An outline gives you a structure so you can deliver your eulogy in a clear and accurate way. An outline for a eulogy can be similar to the outline of any speech: start by introducing who your grandfather was, who you are, and move on to the body of the speech.
Conclude by saying goodbye and expressing gratitude for a life well-lived. With these major points, you can move on to the finer details of the speech that may include the anecdotes mentioned above, favorite catchphrases, and other memories from your grandfather’s life.
Give yourself ample time for rewrites. A eulogy is perhaps one of the best gifts you can give a departed loved and your loved ones as well.
It is not easy to get up in front of many people especially at a time when you are grieving. It is therefore important that you give yourself ample time to rewrite and polish what you are going to say.
You may end up adding an anecdote or taking one section out or you may spend a few hours stumped about what to say as an opener. All these will mean that you will go through a few revisions before you feel comfortable with your eulogy.
The most important thing is to come up with a eulogy that is authentic and true to what you want to say. Making revisions and polishing your draft also means making it long or short enough for the time given to you.
Practice speaking out loud so you can time yourself and avoid a eulogy that is too long or too short. Focus on gratitude Show gratitude for the time spent with your grandfather and for a life well-lived.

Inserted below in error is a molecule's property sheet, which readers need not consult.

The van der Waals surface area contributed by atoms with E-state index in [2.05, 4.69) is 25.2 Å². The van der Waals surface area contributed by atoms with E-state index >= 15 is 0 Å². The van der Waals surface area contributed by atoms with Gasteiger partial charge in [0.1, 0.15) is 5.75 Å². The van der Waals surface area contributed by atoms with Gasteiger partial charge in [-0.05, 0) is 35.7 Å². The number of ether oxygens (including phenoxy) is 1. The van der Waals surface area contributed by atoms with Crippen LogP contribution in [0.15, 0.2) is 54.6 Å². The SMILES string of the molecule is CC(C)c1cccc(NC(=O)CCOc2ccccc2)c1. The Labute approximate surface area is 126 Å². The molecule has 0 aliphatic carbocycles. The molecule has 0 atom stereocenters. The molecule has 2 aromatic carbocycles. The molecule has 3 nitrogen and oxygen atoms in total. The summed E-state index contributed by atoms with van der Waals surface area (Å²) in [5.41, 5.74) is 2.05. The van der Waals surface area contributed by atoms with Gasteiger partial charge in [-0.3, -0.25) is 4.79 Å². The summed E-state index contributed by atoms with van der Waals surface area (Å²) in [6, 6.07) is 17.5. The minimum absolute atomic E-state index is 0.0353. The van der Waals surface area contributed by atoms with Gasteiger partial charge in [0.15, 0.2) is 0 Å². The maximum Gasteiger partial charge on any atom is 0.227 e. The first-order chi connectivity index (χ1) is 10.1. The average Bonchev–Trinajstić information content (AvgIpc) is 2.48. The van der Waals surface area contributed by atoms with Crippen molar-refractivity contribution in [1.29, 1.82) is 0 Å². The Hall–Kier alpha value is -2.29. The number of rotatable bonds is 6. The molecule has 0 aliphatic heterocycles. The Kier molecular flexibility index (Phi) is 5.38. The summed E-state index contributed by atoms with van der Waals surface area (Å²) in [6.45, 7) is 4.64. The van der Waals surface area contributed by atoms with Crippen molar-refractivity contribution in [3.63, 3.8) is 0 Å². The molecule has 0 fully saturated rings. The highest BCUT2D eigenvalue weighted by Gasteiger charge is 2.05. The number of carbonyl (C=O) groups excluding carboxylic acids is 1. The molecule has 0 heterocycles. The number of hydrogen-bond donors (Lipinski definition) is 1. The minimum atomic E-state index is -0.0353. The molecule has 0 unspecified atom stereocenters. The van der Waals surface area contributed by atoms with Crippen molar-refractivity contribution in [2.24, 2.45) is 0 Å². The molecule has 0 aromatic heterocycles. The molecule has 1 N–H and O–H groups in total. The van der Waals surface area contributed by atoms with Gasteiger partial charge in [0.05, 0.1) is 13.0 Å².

Show gratitude for the memories that will forever be there even when he is not. Express your gratitude to the people who are sharing in this grief. They no doubt have their own stories and memories of your grandfather as well.
Focusing on gratitude can help you create a eulogy that not only tells others who your grandfather is. It also tells them how much of a blessing his life was to you and to the people who knew him. Writing a eulogy is an emotionally-daunting task. But with the right focus and a good outline, you can craft a eulogy that truly honors your grandfather’s life.
How to write a eulogy for grandmother?
Tips in Writing a Eulogy for a Grandma
When a grandmother passes away, it will come as no surprise that it will affect a lot of people. It will become your responsibility as you write a eulogy for grandmother and go up there to recite to everyone.
Some people think it is not that hard to write a eulogy for a grandma but it will be once you realize how close you were. There will be times when you think you won’t be able to do it because you think you will cry several times.